The initial 2015 TIA honours put the company “onto the BC map. Nobody had heard of us before. In that moment, we went from being a small company in Maple Ridge to being thrust onto the community stage. We’ve been growing like gangbusters ever since,” he says.

Indeed, in late 2018, Mediacorp Canada Inc. placed Left on its list of Canada’s top one hundred employers. Criteria for selection included financial benefits and compensation, vacation and time-off, employee engagement, physical workplace, work communications and atmosphere, training, community involvement, and more. Left’s inclusion on the list was “probably the biggest achievement in company history” says Lyotier.

Along the way, Left also registered as a B Corporation. A company that wants B Corp certification needs to meet very high, verifiable social and environmental standards, and show transparency and strong legal accountability, among other considerations.

Getting certified involves “modifying your articles of incorporation. Most companies in North America have the same clause in their articles about ‘maximizing shareholder value.’ With a B Corp, you have to change your articles, to say ‘maximizing value of all stakeholders.’ This includes shareholders but also includes community, team, partners, and environment. If you take care of your stakeholders, everybody benefits,” he explains.

He describes the B Corp network as “sort of a global movement, trying to use business as a force for good in the world. If you do that, you can make a real lasting difference, on employees and the community and make the world a better place.”

Left treats its employees with dignity and respect. Office hours are flexible, and staff can work at home in some situations. ‘Lefties’ – the term the company uses to describe its staff – also enjoy plentiful benefits, generous parental leave programs, and are encouraged to participate in community or charitable endeavours.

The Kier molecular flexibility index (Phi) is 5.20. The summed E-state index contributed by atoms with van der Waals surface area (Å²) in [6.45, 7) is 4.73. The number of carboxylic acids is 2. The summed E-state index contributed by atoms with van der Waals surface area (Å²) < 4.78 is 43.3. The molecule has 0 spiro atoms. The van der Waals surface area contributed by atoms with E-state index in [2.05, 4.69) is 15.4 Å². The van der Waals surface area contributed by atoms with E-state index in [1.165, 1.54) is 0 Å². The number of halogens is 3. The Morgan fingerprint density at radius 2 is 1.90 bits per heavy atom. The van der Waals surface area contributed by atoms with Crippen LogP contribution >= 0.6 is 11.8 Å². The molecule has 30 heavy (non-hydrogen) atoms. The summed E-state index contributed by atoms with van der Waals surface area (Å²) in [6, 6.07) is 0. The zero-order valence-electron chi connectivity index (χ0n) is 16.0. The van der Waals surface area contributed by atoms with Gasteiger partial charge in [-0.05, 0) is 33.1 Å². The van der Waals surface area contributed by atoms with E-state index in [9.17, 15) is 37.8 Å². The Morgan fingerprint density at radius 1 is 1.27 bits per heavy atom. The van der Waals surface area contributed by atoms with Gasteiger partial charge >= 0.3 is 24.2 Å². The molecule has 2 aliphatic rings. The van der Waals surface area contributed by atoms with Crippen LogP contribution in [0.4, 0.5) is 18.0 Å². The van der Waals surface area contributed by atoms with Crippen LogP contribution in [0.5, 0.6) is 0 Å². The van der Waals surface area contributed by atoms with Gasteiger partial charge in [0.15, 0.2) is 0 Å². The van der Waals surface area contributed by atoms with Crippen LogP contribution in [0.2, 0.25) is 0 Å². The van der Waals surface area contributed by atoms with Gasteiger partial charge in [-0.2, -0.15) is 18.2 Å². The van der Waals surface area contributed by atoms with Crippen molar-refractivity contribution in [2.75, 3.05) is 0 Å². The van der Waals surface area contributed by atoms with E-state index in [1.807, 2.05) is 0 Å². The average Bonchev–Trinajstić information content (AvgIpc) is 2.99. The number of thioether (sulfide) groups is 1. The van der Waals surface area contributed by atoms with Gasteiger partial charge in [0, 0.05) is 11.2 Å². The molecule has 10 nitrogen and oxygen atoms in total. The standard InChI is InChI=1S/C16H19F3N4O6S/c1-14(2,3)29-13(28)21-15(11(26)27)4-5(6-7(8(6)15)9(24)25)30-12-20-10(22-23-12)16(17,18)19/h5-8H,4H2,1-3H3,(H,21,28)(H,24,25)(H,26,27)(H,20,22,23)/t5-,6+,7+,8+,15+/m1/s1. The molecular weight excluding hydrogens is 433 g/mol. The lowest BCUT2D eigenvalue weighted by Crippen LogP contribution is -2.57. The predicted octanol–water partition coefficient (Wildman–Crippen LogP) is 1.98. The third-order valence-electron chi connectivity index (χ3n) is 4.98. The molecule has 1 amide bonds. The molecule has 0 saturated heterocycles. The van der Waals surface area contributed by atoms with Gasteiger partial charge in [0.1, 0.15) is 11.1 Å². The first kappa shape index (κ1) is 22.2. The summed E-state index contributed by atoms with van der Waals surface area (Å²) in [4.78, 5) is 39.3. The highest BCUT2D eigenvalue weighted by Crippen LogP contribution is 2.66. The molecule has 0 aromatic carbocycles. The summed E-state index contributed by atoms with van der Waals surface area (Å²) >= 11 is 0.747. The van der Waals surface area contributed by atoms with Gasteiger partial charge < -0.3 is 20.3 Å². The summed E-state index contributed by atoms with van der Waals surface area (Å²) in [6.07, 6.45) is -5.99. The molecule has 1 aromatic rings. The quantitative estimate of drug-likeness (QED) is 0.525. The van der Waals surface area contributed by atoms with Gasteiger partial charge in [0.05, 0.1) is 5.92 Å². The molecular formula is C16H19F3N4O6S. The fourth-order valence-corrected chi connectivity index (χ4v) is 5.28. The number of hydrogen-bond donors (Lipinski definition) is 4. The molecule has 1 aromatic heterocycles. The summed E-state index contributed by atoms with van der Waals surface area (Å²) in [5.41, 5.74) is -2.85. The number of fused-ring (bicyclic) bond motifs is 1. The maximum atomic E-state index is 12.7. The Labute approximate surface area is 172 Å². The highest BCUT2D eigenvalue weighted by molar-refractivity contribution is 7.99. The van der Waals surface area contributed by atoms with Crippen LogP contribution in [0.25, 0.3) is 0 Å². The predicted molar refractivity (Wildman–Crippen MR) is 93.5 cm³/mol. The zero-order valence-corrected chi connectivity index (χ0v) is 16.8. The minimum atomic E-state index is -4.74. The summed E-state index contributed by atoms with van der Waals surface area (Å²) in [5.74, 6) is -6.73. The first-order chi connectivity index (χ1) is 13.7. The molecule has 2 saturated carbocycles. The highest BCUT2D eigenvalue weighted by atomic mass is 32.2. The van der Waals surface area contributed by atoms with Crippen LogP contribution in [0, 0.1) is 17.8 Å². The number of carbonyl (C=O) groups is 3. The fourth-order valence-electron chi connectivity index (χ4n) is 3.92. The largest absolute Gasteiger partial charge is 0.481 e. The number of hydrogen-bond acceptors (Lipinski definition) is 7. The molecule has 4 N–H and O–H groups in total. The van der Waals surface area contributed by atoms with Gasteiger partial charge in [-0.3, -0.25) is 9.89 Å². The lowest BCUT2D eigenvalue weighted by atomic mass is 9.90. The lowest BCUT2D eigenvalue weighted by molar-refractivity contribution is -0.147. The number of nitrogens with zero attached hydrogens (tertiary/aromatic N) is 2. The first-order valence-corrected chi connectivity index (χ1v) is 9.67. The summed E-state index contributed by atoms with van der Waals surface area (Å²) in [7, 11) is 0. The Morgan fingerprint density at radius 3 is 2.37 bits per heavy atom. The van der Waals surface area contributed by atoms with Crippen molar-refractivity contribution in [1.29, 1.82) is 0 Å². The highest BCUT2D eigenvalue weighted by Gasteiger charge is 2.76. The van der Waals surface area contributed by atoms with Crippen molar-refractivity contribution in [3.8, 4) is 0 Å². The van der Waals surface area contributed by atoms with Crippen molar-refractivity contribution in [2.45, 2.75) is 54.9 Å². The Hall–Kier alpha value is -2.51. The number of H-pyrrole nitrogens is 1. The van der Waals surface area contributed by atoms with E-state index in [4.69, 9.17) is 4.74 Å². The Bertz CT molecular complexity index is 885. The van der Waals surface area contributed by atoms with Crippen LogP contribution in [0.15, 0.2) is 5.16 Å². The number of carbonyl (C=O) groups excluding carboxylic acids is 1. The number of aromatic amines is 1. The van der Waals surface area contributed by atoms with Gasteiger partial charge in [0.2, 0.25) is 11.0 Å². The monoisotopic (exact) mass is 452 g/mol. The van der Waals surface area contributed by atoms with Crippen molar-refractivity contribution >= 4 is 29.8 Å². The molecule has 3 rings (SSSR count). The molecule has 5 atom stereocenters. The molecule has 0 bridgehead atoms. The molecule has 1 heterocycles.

Left’s values “are integral to everything that we do. If you create a company with a good culture and values, you will attract likeminded people,” states Lyotier. “From a day-to-day standpoint [the company values] let us know we are aligned with the bigger picture.”

In the same spirit, he speaks of establishing what he calls “an infinite time horizon,” a scenario in which the company continues to thrive and maintain its identity long after the founders are gone. To achieve this, Left must not lose sight of its culture or values as it moves forward.

“Our biggest challenge is, ‘How do we maintain who we are as we continue to grow?’ because we’re going to grow. We’re at over 150 people now. If you look eighteen months out, we might be double that. If we start hitting those kind of numbers, what is our culture going to be like?” he asks.

Lyotier predicts that, by 2022, Left will employ eight hundred to one thousand employees “with offices in the far corners of the globe.”

He also anticipates establishing new business lines and new services. “At Left Travel, we’ve collected billions of data points about travellers and what they’re looking for. We can use that data to go off and launch new products and services. We’re launching a group [that will] look at influencing travel behaviour, to make more eco-friendly or sustainable travel decisions. That’s really a new product that uses the data from the existing incumbent business line,” says Lyotier.

“It’s the same thing with RightMesh. We can launch a whole bunch of new products and services underneath that business unit. We have several in the pipeline, including projects for smart cities around the world. Projects we’re also looking at include app distribution and ad distribution and leveraging the density you can establish with a mesh network to offer new products and services,” he says.

Over the next five years, “we will probably be looking at new business lines. If we don’t keep our heads up and look at all amazing opportunities in world, we’ll be sure to miss something,” he adds.

Left’s short-term forecast for the next five years also includes a firm commitment to its core values. “I can see that we’re still making a difference. I see the people we’re working with are passionate. I see that we’ve educated and helped other businesses realize that companies do not have to be only profit-centric. We’ll be here for a long time. We’re trying to create a company with an infinite time horizon. Five years is just the beginning,” Lyotier says.

May 26, 2019, 9:38 AM EDT